Transverse tendon stiffness is reduced in people with Achilles tendinopathy: A cross-sectional study
Authors: Evan Finnamore, Charlotte Waugh, Lyndal Solomons, Michael Ryan, Christopher West, Alexander Scott
Author information: Centre for Hip Health and Mobility, Vancouver Coastal Health Research Institute, Vancouver, Canada, Department of Physical Therapy, Faculty of Medicine, University of British Columbia, Vancouver, Canada; Department of Biomedical Physiology and Kinesiology, Simon Fraser University, Burnaby, Canada; Southern Medical Program, Department of Cellular and Physiological Sciences, University of British Columbia (Okanagan), Kelowna, Canada
Journal: PLOS ONE - February 20th, 2019 (DOI: 10.1371/journal.pone.0211863)
Field & Applications:
- Injury prevention
- Musculoskeletal rehabilitation
- Recovery from injury
Objectives: The objective of the current cross-sectional study was to examine Achilles tendon transverse stiffness in a group of recreational runners with Achilles tendinopathy, in comparison to an asymptomatic group of runners with similar training history. We also aimed to determine the between-week intra-individual reliability of this measurement technique.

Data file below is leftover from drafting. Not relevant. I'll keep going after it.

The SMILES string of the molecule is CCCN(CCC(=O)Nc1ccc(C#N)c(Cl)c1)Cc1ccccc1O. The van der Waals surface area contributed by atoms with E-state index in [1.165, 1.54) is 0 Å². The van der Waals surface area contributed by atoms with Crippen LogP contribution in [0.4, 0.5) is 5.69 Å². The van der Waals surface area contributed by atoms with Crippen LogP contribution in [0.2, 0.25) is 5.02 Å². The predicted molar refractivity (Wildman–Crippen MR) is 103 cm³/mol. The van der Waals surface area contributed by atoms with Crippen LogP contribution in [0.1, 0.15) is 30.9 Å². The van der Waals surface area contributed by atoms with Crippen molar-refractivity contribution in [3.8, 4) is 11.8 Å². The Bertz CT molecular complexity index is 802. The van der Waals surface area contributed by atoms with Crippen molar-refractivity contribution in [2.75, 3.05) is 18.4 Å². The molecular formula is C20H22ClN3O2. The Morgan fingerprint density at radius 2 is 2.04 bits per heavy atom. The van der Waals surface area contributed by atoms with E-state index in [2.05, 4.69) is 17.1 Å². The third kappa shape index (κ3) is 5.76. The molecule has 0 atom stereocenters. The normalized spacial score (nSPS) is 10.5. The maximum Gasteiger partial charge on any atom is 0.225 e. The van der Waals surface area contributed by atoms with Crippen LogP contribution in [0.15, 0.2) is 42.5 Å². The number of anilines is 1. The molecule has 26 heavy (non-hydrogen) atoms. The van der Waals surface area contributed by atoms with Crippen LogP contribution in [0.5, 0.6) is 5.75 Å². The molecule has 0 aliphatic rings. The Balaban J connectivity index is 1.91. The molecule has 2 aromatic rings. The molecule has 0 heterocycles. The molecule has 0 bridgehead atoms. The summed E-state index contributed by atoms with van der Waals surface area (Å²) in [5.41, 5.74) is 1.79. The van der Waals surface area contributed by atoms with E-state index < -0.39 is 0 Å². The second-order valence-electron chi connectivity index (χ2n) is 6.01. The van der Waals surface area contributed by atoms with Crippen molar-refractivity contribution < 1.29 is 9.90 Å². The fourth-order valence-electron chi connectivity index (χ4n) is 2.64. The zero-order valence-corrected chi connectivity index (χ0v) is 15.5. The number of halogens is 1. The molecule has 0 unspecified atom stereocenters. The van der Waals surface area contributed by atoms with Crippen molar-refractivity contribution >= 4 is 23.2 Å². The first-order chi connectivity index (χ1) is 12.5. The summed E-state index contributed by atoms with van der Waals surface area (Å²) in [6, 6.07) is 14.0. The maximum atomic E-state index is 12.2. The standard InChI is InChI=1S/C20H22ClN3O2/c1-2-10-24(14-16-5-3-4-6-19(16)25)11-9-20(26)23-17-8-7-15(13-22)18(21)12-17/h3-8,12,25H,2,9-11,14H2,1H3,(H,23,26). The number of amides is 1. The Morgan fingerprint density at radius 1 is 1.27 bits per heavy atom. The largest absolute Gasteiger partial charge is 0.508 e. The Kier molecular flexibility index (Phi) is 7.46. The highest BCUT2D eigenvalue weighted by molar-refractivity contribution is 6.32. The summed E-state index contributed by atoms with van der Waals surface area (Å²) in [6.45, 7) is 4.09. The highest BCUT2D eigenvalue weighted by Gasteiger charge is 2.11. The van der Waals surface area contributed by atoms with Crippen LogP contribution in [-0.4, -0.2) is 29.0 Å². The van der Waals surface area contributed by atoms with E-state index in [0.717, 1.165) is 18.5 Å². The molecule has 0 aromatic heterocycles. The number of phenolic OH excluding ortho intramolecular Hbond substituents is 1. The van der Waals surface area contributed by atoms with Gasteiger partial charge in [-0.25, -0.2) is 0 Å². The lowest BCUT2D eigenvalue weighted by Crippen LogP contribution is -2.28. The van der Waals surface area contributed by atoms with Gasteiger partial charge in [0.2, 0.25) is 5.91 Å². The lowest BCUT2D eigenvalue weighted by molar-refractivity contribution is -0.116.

Study design: Cross-sectional cohort study.
Methods: A hand-held dynamometer was used to assess the transverse stiffness of the Achilles tendon (AT) in twenty-five recreational runners. In ten people with midportion Achilles tendinopathy (5 men, 5 women), measurements were taken directly over the most symptomatic location. In 15 people who were free of AT symptoms (7 men, 8 women), measurements were taken at an equivalent location on the tendon. Participants returned after one week to determine measurement reliability (intra-class correlation coefficient/ICC and minimum detectable change/MDC95). We also collected information about people’s tendon loading activities, tendon thickness (ultrasound mesaurement), and symptoms (Victorian Institute of Sports Assessment–Achilles / VISA-A score).
Results: The AT transverse stiffness was lower in people with Achilles tendinopathy (777 N/m ± 86) compared to those who were asymptomatic (873 N/m ± 72) (p < 0.05). AT transverse stiffness was negatively correlated with age and tendon thickness, and positively correlated with VISA-A score and waist circumference. Reliability was good, with ICC of 0.81 in people with tendinopathy and 0.80 in healthy controls, and an MDC95 of 118 and 87N/m in these two respective groups.
Transverse Achilles tendon stiffness can be reliably measured in people with midportion Achilles tendinopathy, and appears to be lower in people who are older, more symptomatic, and with more extensive tendon thickening. The potential clinical utility of monitoring tendon stiffness in the management of tendon injuries merits further study.